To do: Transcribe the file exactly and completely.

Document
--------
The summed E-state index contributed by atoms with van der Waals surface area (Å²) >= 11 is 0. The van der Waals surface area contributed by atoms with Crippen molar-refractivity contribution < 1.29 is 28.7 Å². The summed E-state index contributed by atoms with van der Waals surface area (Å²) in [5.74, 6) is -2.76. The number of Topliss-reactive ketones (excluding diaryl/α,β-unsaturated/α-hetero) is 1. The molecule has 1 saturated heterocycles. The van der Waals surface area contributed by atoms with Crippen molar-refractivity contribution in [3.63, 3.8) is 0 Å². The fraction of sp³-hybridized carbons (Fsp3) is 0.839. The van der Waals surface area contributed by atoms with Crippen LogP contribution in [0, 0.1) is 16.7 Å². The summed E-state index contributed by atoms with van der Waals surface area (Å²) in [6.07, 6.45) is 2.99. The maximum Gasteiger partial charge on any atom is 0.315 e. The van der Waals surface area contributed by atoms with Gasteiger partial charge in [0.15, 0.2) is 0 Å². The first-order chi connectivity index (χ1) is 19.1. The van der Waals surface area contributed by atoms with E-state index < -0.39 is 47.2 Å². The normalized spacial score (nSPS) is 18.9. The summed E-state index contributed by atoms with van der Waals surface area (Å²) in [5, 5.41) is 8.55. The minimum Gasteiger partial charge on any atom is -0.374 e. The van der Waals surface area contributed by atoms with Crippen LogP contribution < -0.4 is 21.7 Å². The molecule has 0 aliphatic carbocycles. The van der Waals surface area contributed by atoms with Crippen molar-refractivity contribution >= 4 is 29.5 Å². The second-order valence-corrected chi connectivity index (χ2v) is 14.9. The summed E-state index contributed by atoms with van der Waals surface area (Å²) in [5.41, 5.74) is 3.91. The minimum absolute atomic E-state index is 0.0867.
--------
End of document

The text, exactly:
The summed E-state index contributed by atoms with van der Waals surface area (Å²) >= 11 is 0. The van der Waals surface area contributed by atoms with Crippen molar-refractivity contribution < 1.29 is 28.7 Å². The summed E-state index contributed by atoms with van der Waals surface area (Å²) in [5.74, 6) is -2.76. The number of Topliss-reactive ketones (excluding diaryl/α,β-unsaturated/α-hetero) is 1. The molecule has 1 saturated heterocycles. The van der Waals surface area contributed by atoms with Crippen molar-refractivity contribution in [3.63, 3.8) is 0 Å². The fraction of sp³-hybridized carbons (Fsp3) is 0.839. The van der Waals surface area contributed by atoms with Crippen LogP contribution in [0, 0.1) is 16.7 Å². The summed E-state index contributed by atoms with van der Waals surface area (Å²) in [6.07, 6.45) is 2.99. The maximum Gasteiger partial charge on any atom is 0.315 e. The van der Waals surface area contributed by atoms with Gasteiger partial charge in [0.15, 0.2) is 0 Å². The first-order chi connectivity index (χ1) is 19.1. The van der Waals surface area contributed by atoms with E-state index < -0.39 is 47.2 Å². The normalized spacial score (nSPS) is 18.9. The summed E-state index contributed by atoms with van der Waals surface area (Å²) in [5, 5.41) is 8.55. The minimum Gasteiger partial charge on any atom is -0.374 e. The van der Waals surface area contributed by atoms with Crippen LogP contribution < -0.4 is 21.7 Å². The molecule has 0 aliphatic carbocycles. The van der Waals surface area contributed by atoms with Crippen molar-refractivity contribution >= 4 is 29.5 Å². The second-order valence-corrected chi connectivity index (χ2v) is 14.9. The summed E-state index contributed by atoms with van der Waals surface area (Å²) in [5.41, 5.74) is 3.91. The minimum absolute atomic E-state index is 0.0867.